I’m in the middle of dealing with several clients (one of whom is myself!) who have made errors when entering book titles on Amazon. This is how it goes:
The Fatal Error
You enter an eBook in Kindle Direct Publishing. You put up the title, subtitle, author, etc. and all goes well. It goes so well you think now you’ll get some print copies to sell locally, give away as prizes, etcetera, so you do a softcover edition. You used to go to Createspace for this, but now you just go to Kindle Direct Publishing and it’s all done in one place. Which is probably better, because I think they now use exactly the same book information entry form, the lack of which was what caused my problem in the first place. Continue reading “Be Vigilant When Publishing Book Titles”
Control: I believe that is the best aspect of self-publishing. Sure, in the discussions that rage endlessly across the internet about trad-publishing vs. self-publishing, the major issue always seems to revolve around money. Yes, we get better royalties when we self-pub. When my first book was published by a NY house, my royalty rate for the first 100,000 books sold was ten cents per book. You read that right: ten cents. After that, it “jumped” to twenty-five cents. Continue reading “The Issue of Self-Publishing Control: Book Titles”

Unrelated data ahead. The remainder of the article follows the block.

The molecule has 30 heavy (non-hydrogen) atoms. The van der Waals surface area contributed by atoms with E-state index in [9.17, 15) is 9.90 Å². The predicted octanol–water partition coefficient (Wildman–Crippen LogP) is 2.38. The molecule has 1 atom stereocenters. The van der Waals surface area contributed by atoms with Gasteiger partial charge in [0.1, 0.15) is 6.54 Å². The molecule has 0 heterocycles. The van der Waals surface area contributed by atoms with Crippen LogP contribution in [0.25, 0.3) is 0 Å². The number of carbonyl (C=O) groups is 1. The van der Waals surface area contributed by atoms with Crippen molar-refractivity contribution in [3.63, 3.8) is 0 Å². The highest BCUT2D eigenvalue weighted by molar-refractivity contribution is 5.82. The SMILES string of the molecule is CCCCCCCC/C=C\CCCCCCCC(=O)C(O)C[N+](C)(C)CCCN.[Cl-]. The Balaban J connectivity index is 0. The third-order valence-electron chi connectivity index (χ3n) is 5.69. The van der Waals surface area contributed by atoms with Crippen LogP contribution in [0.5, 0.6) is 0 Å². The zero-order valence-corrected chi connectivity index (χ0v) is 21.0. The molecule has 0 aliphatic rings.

From the name of your protagonist, your evil antagonist, your main and subsidiary characters and minions, your chapter titles (if you use them), right through to the title of your masterpiece – do the actual names matter? They obviously matter to the creator – the author – but do they really matter to the reader, to the general public? In my humble opinion: You bet your life they do!
Names have a certain ring to them, and unless you’re writing something that is deliberately farcical, or really tongue in cheek, like the old James bond movies, with Plenty O’Toole or Pussy Galore, you should use names that don’t immediately snap the reader out of their state of suspended disbelief. Continue reading “Names in Books – How Much Do They Matter?”